3 Ways Parent-Child Play Enhances a Kid's Psychological Well-Being

Posted on: 21 May 2021


Imagine coming home from work after a long day, and all you want to do is collapse on your bed and rest. However, even before you take off your shoes, your child runs towards you, pleading that you join them in a playroom. What do you do? Playing with your child at such times may feel like a chore. However, if you think about the long-term mental benefits of parent-child playtime, you will not think twice about summoning every last drop of energy to play with your child. This article highlights ways parent-child playtime benefits a kid's psychological well-being.

Nurtures Strong Relationships 

Building strong relationships should begin early in a child's life, and parents are in a great position to make this happen. By playing with your child, they experience joy, vitality, and resilience, all of which are essential to their psychological development. For instance, as you play with your child, they begin to feel safe and protected, which builds trust. However, if you do not spend enough time playing with your kid, they might feel insecure around adults, affecting their future relationships. If you want your child to start building solid relationships early, designate enough parent-child playtime.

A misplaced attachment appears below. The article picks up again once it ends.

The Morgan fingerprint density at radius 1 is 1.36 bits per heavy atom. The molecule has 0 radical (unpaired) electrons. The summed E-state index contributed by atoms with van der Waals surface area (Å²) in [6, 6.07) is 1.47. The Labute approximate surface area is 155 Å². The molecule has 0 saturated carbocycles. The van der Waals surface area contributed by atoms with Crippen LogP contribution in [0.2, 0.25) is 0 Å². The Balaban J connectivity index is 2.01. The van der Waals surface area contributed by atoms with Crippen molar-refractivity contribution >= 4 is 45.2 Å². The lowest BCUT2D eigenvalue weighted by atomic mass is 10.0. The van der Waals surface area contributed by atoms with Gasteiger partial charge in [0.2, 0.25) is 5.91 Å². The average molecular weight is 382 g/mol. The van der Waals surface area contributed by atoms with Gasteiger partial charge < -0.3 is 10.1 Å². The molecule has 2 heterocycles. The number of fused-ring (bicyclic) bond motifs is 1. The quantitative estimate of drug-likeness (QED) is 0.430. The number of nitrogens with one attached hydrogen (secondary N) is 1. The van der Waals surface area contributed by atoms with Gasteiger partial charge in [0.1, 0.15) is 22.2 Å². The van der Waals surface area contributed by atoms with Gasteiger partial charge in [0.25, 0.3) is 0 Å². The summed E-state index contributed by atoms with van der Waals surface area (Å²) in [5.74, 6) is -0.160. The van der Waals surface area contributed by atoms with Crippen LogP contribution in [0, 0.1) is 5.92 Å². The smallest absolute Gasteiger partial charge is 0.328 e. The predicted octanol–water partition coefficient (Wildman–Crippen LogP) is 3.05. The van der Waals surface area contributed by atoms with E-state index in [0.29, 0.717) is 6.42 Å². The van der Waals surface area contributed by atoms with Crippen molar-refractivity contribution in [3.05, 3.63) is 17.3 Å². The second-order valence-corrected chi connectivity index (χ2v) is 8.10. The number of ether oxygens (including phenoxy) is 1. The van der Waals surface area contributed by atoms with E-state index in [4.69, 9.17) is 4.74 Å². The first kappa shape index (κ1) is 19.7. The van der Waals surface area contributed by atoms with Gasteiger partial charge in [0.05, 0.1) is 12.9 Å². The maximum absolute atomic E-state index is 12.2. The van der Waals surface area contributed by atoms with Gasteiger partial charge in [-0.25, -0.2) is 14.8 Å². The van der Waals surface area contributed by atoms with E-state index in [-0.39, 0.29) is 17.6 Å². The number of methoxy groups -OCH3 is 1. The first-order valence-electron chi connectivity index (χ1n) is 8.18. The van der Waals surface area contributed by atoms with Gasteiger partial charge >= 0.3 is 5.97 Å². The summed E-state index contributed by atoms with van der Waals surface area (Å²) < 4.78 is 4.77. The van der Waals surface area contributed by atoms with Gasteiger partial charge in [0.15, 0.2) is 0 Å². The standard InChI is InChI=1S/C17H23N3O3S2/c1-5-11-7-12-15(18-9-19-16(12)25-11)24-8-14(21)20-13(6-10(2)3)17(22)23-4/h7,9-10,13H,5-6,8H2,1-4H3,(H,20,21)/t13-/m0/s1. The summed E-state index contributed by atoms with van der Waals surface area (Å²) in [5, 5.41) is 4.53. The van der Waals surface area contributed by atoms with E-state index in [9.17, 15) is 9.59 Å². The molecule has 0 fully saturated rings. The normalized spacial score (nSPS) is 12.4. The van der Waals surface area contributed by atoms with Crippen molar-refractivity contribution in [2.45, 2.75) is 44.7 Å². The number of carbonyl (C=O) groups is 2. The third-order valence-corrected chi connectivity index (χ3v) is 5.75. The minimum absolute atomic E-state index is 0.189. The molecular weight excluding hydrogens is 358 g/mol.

When your kid plays with other children, self-control and manners go out of the window. For example, it is common to find a child crying over another kid's toy. Since a child's mind is like a sponge, playing with a loving adult will teach them self-control. For instance, a parent playing with their child will exercise caution and regulate their strength for safety reasons. Most importantly, a child will take such cues, which goes a long way in developing self-restraint. Additionally, parent-child playtime provides the ideal mood to correct a child when they stray.

Appreciate a Child's Needs and Preferences 

Today, parents live in a society that often expects children to conform to specific ways of living. For instance, boys are often expected to play with masculine toys, such as toy trucks, whereas girls should play with dolls and related play items. Unfortunately, the norm ignores the fact that children have preferences and forcing them to do something they do not like often affects their development. Participating in child-led plays provides parents with an opportunity to view the world through a child's eyes. Thus, parents can appreciate and focus on their child's unique needs and preferences, building confidence and self-esteem.

To learn more about child psychology, look for a resource online today.